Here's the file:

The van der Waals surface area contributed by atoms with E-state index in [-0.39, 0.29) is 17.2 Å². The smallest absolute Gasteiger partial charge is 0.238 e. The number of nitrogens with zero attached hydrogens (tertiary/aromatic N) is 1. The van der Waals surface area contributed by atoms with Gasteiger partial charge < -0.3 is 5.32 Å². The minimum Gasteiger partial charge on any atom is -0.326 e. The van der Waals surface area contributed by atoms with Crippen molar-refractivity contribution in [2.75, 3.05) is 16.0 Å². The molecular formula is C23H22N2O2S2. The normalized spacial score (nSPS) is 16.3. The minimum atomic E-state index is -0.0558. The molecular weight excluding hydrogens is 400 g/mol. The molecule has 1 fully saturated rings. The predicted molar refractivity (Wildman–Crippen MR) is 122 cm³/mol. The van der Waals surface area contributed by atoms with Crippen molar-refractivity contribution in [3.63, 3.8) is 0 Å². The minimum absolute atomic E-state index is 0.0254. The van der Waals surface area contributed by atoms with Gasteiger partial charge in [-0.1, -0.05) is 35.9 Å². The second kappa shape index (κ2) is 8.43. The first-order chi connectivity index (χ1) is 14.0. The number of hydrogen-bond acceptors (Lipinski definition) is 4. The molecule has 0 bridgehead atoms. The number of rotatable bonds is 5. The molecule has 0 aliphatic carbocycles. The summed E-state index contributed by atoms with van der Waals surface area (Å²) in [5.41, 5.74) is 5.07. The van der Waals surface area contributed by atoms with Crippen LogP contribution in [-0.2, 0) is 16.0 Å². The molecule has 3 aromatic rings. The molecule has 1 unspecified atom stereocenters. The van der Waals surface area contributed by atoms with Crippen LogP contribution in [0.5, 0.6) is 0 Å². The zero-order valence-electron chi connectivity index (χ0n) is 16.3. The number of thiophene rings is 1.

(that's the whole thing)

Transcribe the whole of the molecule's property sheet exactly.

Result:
The van der Waals surface area contributed by atoms with E-state index in [-0.39, 0.29) is 17.2 Å². The smallest absolute Gasteiger partial charge is 0.238 e. The number of nitrogens with zero attached hydrogens (tertiary/aromatic N) is 1. The van der Waals surface area contributed by atoms with Gasteiger partial charge < -0.3 is 5.32 Å². The minimum Gasteiger partial charge on any atom is -0.326 e. The van der Waals surface area contributed by atoms with Crippen molar-refractivity contribution in [2.75, 3.05) is 16.0 Å². The molecular formula is C23H22N2O2S2. The normalized spacial score (nSPS) is 16.3. The minimum atomic E-state index is -0.0558. The molecular weight excluding hydrogens is 400 g/mol. The molecule has 1 fully saturated rings. The predicted molar refractivity (Wildman–Crippen MR) is 122 cm³/mol. The van der Waals surface area contributed by atoms with Crippen molar-refractivity contribution in [3.63, 3.8) is 0 Å². The minimum absolute atomic E-state index is 0.0254. The van der Waals surface area contributed by atoms with Gasteiger partial charge in [-0.1, -0.05) is 35.9 Å². The second kappa shape index (κ2) is 8.43. The first-order chi connectivity index (χ1) is 14.0. The number of hydrogen-bond acceptors (Lipinski definition) is 4. The molecule has 0 bridgehead atoms. The number of rotatable bonds is 5. The molecule has 0 aliphatic carbocycles. The summed E-state index contributed by atoms with van der Waals surface area (Å²) in [5.41, 5.74) is 5.07. The van der Waals surface area contributed by atoms with Crippen LogP contribution in [-0.2, 0) is 16.0 Å². The molecule has 3 aromatic rings. The molecule has 1 unspecified atom stereocenters. The van der Waals surface area contributed by atoms with Crippen LogP contribution in [0.5, 0.6) is 0 Å². The zero-order valence-electron chi connectivity index (χ0n) is 16.3. The number of thiophene rings is 1.